Sunday, April 21, 2013

Just Fade Away: A Memorial to the Boston Marathon Victims

I was in Boston on Saturday morning to attend a meeting just a block away from one of two "makeshift" memorials to the Marathon bombing victims.  This one had sprung up from the ground at Berkeley and Boylson streets.  I took a walk over to see it.

Boylston was still cordoned off and deserted except for a half dozen lab technicians hard at work a quarter mile away, small white-coated shapes across an eerie urban landscape.

Historians have watched the rise of these stunning, organic, "makeshift" memorials over the past few decades.  (Michael J. Lewis of Williams College has a particularly good essay on the topic here.)  They make powerful if fleeting statements, not unlike the memorials that arise on Facebook or other social media sites.  This particular one at Boylston was very sad and very moving.  Lots of people visited--fittingly, many runners who apparently stopped by as part of their Saturday morning workouts--and everyone to a person was quiet and most respectful.

What's particularly healing for me about this sort of makeshift memorial is that, while it will disappear soon enough, I will never cross Boylston Street again without seeing it in my mind's eye.  I don't know if it can ever crowd out the other awful images, but it's not a bad start.

Ironically, the most lasting monuments of all are sometimes those that just fade away.

Sunday, April 14, 2013

Living in Fear of Google Glasses

I’m a gadget guy.  I loved my first Palm Pilot so much I bought it four times: once new, and each of the three times I accidentally left it in the seat pocket of my last flight. Those of you who go back a few years with this blog know of my adoration for the HP-12C, and the Tassimo.  I also had a fleeting affair with the Kindle, which I left for a younger iPad.  And I sleep with my smart phone on my bedside table, despite dire warnings to resist.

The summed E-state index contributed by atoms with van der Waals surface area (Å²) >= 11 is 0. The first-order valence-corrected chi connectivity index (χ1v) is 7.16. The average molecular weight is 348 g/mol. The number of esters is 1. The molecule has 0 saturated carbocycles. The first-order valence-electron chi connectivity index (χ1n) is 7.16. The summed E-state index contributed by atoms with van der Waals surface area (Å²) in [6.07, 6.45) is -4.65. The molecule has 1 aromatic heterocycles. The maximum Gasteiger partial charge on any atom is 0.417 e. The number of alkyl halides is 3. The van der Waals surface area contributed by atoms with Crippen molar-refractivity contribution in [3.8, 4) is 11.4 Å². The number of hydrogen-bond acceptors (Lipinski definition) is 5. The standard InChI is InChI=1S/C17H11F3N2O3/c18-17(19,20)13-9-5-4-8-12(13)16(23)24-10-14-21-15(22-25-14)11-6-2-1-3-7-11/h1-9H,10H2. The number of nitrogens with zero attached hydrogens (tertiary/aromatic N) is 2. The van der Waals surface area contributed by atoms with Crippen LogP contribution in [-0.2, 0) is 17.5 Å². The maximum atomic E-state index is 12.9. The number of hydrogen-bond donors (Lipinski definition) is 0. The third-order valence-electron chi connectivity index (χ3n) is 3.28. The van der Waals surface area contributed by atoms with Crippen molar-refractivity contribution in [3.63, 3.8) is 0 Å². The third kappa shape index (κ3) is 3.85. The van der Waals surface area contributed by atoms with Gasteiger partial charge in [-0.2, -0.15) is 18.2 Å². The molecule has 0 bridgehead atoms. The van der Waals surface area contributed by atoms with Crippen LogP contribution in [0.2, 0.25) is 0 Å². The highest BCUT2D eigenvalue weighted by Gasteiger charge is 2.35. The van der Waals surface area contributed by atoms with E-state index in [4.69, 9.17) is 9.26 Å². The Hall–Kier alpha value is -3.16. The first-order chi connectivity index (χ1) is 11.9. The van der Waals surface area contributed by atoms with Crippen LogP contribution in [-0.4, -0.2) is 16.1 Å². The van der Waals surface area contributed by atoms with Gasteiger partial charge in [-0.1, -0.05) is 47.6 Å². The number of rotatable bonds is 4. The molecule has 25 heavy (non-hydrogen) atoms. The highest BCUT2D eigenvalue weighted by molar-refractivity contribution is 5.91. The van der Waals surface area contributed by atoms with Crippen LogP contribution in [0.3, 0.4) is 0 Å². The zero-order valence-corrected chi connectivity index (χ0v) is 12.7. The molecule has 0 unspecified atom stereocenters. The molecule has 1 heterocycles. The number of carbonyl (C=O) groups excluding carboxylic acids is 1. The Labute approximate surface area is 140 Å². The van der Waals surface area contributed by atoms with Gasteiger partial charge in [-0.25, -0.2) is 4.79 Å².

But I say all this as preamble to my profound fear and loathing of Google Glass.

My fear comes from the sure knowledge that once placed on the bridge of my nose they will never come off.  In other words, after I've experienced augmented-reality then I'm afraid reality will seem lacking.  That is a terribly depressing thought, since I have gotten to mostly understand and kind of like reality.  I am able, after all, to find a head of lettuce in a grocery store without little red arrows and coupons appearing before my eyes--just like I could once find my way with a paper map.   Yet I know, if the GPS isn’t on (even between home and work) it feels like a black hole in the middle of my dashboard.  Google glasses will place that black hole in the middle of my reality.

The nice thing about Google glasses is
they also make us beautiful.  No extra charge.

My loathing comes from the price of Google glasses.  Not that price--I’m sure they’ll be affordable, probably even free.  It’s the price of having my brain and emotions placed in the feeding trough of global advertisers.  Did I look at the Colgate and then the Crest?  For how long?  Which did I choose?  They can fix that.  

Just imagine Google and P&G and the Chinese military crawling around inside your head all day.  Just imagine your life last May 28th from 9 a.m. to 4 p.m. being subpoenaed for a court case. All I can picture is Malcolm McDowell with toothpicks propping his eyes open and being made to feel nauseous whenever Beethoven plays.  I do not want that happening to me or my droogs.  

I have never, ever understood people who go without TVs, computers, or smart phones.  I have never had much sympathy for Luddites.  But that may change.  As long as technology was rummaging around in my bookshelves, music collection and kitchen cabinets, I was ok; once it gets into my frontal lobe, it might be time to resist.

Wednesday, April 10, 2013

Why History Students Should Love Big Data

It's Spring 1976, Wilson Hall, Brown University.  Professor William McLoughlin has just informed his 85 students in “American Social and Intellectual History” that they are to write their first paper. All he has given us is the title: “The Age of Jefferson and Adams.” We groan. Then he adds: “Keep it to three pages or less. Double-spaced.” We smile. Three pages? How hard can that be?

“If you make the margins too narrow,” McLoughlin adds, “I’ll mark you down a grade.”

Needless to say, nobody got an A on that paper. There may have been a B or two, the good professor informed us.  Not me. It was all I could do to contain my flowery opening paragraph to a single page. Some of us recovered slightly on paper two, in which we committed “The Age of Lincoln and Calhoun” to three, double-spaced pages. Some retreated to organic chemistry and other more reasonable challenges.

Little did I know, but I had just been introduced to Big Data—though it would take another generation to earn that name. Take an endless, insurmountable, seemingly disconnected pile of information, separate the grain from the chaff (or, as my engineering friends might say, signal from noise), and tell a concise, compelling story about what it all means.